determine appropriate portfolio assignments and scoring rubrics; alternatively, an item bank of tasks and scoring rubrics could be developed to support classroom assessment. Decisions about the exact materials to be included in the portfolios would be determined by the state, the district, or the school. The portfolios would be scored at the district level by teachers who had completed training procedures as prescribed by the state for the monitoring assessment. The portfolios could be used as part of the data for assigning student grades.
As in Example 1, above, accountability would rely on results from the monitoring assessments as well as indicators of opportunity to learn. Samples of portfolios would be sent to the state for review of the quality of the assignments given to the students and the feedback teachers give them, providing one measure of opportunity to learn that could be combined with others, such as evidence that teachers have access to professional development and quality curricular materials and administrative supports, that they are implementing instruction and assessment in ways that align with the framework, and that all students have access to appropriate materials and resources.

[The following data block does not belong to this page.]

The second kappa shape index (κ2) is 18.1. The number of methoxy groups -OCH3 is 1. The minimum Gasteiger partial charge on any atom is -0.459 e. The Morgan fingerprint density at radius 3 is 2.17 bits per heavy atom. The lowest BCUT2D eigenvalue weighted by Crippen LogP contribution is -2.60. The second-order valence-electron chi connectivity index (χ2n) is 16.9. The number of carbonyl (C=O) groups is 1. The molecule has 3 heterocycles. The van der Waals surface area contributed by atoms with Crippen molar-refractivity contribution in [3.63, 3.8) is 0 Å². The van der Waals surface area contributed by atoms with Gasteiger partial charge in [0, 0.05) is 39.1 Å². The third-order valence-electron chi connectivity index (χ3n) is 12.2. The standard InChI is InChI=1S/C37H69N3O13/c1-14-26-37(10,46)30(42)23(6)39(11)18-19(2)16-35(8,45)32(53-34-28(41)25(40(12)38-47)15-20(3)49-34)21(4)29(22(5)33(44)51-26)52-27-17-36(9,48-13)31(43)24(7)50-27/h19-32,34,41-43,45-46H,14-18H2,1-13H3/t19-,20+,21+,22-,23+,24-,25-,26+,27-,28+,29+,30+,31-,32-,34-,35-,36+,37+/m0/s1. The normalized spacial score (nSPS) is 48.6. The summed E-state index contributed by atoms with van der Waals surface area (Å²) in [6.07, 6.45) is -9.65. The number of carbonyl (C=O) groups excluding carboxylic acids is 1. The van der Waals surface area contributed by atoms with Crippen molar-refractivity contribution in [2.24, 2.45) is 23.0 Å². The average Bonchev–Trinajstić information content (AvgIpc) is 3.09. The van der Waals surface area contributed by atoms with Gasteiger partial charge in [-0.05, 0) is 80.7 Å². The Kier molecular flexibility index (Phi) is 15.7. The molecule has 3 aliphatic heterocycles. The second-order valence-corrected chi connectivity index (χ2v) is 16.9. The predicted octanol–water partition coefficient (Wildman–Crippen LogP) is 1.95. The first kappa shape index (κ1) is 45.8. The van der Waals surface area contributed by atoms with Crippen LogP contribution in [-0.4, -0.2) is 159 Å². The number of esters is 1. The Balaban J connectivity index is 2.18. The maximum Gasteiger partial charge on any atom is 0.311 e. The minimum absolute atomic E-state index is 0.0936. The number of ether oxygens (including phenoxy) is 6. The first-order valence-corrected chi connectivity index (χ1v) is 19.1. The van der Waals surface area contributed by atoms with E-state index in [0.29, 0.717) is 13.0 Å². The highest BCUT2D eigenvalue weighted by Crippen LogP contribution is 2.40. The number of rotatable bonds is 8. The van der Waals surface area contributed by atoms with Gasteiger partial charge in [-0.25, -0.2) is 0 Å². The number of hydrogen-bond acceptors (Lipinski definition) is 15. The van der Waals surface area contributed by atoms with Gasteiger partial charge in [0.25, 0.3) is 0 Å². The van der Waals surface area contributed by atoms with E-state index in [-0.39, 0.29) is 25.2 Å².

Thus, in this system, the descriptions of materials to be included in portfolios exemplify the learning goals for students and are available to use in the classroom for instructional decision making. The external assessment allows for monitoring students’ learning and evaluating program effectiveness. Results from the monitoring assessments as well as indicators of opportunity to learn would be used for holding schools accountable for meeting learning goals.
In this chapter, we have discussed the importance of a systems approach to developing science assessments and described the system components that will be needed to adequately assess the breadth and depth of the NGSS.
CONCLUSION 6-1 A coherently designed multilevel assessment system is necessary to assess science learning as envisioned in the framework and the Next Generation Science Standards and provide useful and usable information to multiple audiences. An assessment system intended to serve accountability purposes and also support learning will need to include multiple components: (1) assessments designed for use in the classroom as part of day-to-day instruction, (2) assessments designed for monitoring purposes that include both on-demand and classroom-embedded components, and (3) a set of indicators designed to monitor the quality of instruction to ensure that students